[FPSPACE] Chang'e-2 -- why the silence?

John Charles jbcharle at gmail.com
Sat Jan 19 07:54:44 EST 2013


Geert, many thanks!
John Charles


On Fri, Jan 18, 2013 at 11:54 PM, Geert Sassen <geertsassen at gmail.com>wrote:

> **
>
> Good day,
>
>
>
> for those who haven't seen it yet, there is a very interesting
> presentation online with Chang-e-2 results at
>
>
>
>
> http://www.lpi.usra.edu/sbag/meetings/jan2013/presentations/sbag8_presentations/TUES_0930_CE_Toutatis.pdf
>
>
>
>
>
> Kind regards,
>
>
>
> Geert Sassen
>
>
>
>
>
> On dinsdag 08 januari 2013 11:56:41 you wrote:
>
> Thanks, Geert.
>
>
>
>
>
> ----- Original Message -----
>
> From: Geert Sassen <geert at navtools.nl>
>
> To: James Oberg <jameseoberg at comcast.net>
>
> Cc: fpspace at friends-partners.org
>
> Sent: Tuesday, January 08, 2013 4:41 AM
>
> Subject: Re: [FPSPACE] Chang'e-2 -- why the silence?
>
>
> As far as I know several pictures have been taken, at least one more,
> close-up, picture was shown on Chinese TV and probably there are more.
>
>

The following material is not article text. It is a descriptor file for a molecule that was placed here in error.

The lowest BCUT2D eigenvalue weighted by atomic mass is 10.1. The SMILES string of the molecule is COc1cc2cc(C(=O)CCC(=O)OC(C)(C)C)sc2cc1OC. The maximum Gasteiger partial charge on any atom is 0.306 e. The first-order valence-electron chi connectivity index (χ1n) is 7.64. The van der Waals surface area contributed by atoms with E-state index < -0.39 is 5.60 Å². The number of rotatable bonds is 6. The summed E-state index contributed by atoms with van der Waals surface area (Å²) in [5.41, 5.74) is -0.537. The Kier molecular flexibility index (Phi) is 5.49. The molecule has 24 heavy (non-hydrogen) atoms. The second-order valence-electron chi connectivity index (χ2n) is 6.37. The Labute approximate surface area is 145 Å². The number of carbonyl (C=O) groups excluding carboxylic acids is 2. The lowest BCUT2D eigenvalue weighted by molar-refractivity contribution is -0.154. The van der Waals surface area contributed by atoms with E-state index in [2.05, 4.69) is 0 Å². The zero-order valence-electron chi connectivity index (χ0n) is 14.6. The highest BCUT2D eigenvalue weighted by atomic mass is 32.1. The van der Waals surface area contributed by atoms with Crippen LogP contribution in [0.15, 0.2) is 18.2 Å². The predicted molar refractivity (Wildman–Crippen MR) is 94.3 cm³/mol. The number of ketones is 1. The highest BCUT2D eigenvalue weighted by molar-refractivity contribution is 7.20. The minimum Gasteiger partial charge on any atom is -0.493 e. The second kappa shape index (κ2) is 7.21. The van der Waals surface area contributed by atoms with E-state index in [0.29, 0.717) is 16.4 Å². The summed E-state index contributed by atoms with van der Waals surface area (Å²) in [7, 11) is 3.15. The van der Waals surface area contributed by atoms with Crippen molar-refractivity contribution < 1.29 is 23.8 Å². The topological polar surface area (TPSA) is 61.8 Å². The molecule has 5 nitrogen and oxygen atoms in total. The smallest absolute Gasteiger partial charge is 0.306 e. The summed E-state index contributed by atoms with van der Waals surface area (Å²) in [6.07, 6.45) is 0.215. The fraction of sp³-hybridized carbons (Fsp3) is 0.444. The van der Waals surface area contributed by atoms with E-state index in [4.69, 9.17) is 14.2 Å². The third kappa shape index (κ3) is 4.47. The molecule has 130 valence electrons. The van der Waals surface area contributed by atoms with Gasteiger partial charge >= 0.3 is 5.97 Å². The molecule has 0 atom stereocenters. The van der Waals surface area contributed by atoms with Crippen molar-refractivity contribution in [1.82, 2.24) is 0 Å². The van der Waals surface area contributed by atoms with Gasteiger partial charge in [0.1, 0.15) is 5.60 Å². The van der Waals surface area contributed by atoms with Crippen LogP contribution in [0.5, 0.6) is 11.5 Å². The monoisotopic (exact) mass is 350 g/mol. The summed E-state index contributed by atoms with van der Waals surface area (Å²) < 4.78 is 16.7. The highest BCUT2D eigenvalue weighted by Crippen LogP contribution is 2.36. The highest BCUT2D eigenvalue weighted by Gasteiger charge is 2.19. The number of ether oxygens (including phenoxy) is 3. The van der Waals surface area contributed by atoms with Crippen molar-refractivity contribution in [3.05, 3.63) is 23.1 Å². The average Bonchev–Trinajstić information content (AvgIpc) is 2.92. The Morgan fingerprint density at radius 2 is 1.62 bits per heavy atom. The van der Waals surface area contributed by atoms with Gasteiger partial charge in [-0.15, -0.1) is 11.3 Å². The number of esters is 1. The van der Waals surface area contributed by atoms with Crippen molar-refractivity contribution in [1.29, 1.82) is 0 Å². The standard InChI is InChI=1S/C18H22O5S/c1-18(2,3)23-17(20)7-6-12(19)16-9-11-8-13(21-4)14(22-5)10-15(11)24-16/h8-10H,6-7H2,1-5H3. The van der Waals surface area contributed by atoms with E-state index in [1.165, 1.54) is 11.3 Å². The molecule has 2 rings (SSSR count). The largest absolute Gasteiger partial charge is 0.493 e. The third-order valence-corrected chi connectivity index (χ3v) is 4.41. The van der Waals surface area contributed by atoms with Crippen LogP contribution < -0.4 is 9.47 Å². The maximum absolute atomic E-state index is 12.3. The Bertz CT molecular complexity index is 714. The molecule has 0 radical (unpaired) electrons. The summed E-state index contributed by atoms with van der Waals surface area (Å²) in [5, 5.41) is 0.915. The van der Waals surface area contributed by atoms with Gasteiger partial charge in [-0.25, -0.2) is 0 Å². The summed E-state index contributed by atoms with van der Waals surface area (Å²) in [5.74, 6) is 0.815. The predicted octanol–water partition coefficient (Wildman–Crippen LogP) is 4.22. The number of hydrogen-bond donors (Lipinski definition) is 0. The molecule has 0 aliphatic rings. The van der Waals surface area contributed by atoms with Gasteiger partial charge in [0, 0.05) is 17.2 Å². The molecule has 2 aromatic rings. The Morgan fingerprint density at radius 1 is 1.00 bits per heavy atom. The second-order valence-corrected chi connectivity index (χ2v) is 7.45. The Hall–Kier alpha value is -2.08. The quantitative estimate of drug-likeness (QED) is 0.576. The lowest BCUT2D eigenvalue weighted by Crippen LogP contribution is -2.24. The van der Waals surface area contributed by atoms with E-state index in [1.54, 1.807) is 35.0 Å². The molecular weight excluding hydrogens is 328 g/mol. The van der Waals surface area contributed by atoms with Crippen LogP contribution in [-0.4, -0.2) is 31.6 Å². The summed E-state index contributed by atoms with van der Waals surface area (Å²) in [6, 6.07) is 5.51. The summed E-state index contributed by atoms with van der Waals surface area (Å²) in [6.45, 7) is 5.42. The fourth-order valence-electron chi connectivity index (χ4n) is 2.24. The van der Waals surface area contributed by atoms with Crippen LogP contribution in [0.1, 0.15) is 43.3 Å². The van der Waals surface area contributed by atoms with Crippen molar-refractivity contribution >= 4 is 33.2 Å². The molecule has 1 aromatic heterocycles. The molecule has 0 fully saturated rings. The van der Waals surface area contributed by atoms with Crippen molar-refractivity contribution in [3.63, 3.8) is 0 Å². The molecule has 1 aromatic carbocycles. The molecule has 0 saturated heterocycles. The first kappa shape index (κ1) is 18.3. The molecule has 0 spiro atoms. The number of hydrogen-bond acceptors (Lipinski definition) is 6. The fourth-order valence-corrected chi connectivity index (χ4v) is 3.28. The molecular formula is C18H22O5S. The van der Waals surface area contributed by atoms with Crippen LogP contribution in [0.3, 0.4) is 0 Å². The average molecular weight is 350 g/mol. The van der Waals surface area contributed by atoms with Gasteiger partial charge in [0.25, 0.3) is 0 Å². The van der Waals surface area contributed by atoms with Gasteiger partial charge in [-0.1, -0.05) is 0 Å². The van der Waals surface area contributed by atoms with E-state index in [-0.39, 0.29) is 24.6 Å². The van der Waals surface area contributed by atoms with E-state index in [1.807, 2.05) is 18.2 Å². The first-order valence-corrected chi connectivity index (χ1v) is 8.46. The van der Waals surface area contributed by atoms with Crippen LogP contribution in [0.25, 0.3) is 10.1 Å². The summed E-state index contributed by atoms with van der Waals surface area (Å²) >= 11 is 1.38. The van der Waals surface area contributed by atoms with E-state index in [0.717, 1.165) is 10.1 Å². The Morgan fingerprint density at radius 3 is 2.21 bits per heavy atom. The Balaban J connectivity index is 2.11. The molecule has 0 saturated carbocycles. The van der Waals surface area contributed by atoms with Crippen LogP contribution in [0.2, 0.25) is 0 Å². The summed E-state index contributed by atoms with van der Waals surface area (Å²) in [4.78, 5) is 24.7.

> Other instrumentation was not activated, as has been stated in several
> media. In fact, the pictures were taken with one of the engineering
> camera's (the one which was originally used to picture the deployment
> sequence of the solar panels). The real observation camera in the science
> package was not used as this is a push-broom type of camera (like most
> similar camera's) which would have required the whole spacecraft to slew in
> order to make correct images (as Mars Express did during Phobos
> encounters). This is a more complicated manoeuvre and would have resulted
> in only one or two pictures at the very most, and even then only if they
> managed to pinpoint the target good enough to get it into the camera view.
> Using the engineering camera was a 'quick and dirty' method of getting
> images, but it did require a very close passage as this camera was
> obviously never intended for tele-shots of faraway targets.
>
>
> As I see it, the whole encounter was primarily a engineering-test for
> similar missions in the future, not much science results were expected.
>
>
> Regards,
>
>
> Geert Sassen.
>
> On Tuesday, January 8, 2013, James Oberg wrote:
>
> So, a month after a sensationally-impressive asteroid fly-by, and not
> another peep out of the Chinese news media? ONE photograph returned, no
> other instrumentation active? Even then it's worth celebrating rather than
> forgetting about completely.
>
>
>
> What are we missing?
>
>
>
>
>
> --
> Geert Sassen
> http://www.facebook.com/geert.sassen
> ------------------------------
>
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>
>
> --
>
> Geert Sassen
>
> https://www.facebook.com/geert.sassen
>
> Email: geertsassen at gmail.com
>
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-- 
John Charles
Houston, Texas
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